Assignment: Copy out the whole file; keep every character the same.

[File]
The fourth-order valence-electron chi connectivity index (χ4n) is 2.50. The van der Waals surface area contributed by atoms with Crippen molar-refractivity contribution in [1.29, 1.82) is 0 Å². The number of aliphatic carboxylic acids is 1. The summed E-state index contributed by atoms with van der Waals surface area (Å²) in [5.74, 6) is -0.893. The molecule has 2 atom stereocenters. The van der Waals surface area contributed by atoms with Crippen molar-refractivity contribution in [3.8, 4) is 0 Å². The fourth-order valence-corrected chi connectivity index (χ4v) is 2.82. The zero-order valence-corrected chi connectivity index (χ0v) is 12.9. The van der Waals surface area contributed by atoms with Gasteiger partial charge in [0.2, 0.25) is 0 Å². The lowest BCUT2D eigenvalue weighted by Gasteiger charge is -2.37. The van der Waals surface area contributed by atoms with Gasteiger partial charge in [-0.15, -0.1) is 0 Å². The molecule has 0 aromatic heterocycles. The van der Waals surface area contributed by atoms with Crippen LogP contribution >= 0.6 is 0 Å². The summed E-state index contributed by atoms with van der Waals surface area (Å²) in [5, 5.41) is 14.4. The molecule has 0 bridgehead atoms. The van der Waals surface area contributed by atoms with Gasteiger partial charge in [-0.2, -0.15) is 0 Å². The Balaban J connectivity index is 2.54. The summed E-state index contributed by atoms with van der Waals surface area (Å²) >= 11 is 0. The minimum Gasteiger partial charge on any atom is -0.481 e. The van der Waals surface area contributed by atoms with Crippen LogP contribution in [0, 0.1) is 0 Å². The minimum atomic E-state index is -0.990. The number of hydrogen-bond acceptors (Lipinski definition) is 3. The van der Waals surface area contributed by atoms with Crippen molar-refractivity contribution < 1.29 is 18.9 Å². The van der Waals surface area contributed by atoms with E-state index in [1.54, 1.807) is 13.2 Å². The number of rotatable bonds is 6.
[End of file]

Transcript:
The fourth-order valence-electron chi connectivity index (χ4n) is 2.50. The van der Waals surface area contributed by atoms with Crippen molar-refractivity contribution in [1.29, 1.82) is 0 Å². The number of aliphatic carboxylic acids is 1. The summed E-state index contributed by atoms with van der Waals surface area (Å²) in [5.74, 6) is -0.893. The molecule has 2 atom stereocenters. The van der Waals surface area contributed by atoms with Crippen molar-refractivity contribution in [3.8, 4) is 0 Å². The fourth-order valence-corrected chi connectivity index (χ4v) is 2.82. The zero-order valence-corrected chi connectivity index (χ0v) is 12.9. The van der Waals surface area contributed by atoms with Gasteiger partial charge in [0.2, 0.25) is 0 Å². The lowest BCUT2D eigenvalue weighted by Gasteiger charge is -2.37. The van der Waals surface area contributed by atoms with Gasteiger partial charge in [-0.15, -0.1) is 0 Å². The molecule has 0 aromatic heterocycles. The van der Waals surface area contributed by atoms with Crippen LogP contribution >= 0.6 is 0 Å². The summed E-state index contributed by atoms with van der Waals surface area (Å²) in [5, 5.41) is 14.4. The molecule has 0 bridgehead atoms. The van der Waals surface area contributed by atoms with Gasteiger partial charge in [-0.2, -0.15) is 0 Å². The Balaban J connectivity index is 2.54. The summed E-state index contributed by atoms with van der Waals surface area (Å²) >= 11 is 0. The minimum Gasteiger partial charge on any atom is -0.481 e. The van der Waals surface area contributed by atoms with Crippen LogP contribution in [0, 0.1) is 0 Å². The minimum atomic E-state index is -0.990. The number of hydrogen-bond acceptors (Lipinski definition) is 3. The van der Waals surface area contributed by atoms with Crippen molar-refractivity contribution < 1.29 is 18.9 Å². The van der Waals surface area contributed by atoms with E-state index in [1.54, 1.807) is 13.2 Å². The number of rotatable bonds is 6.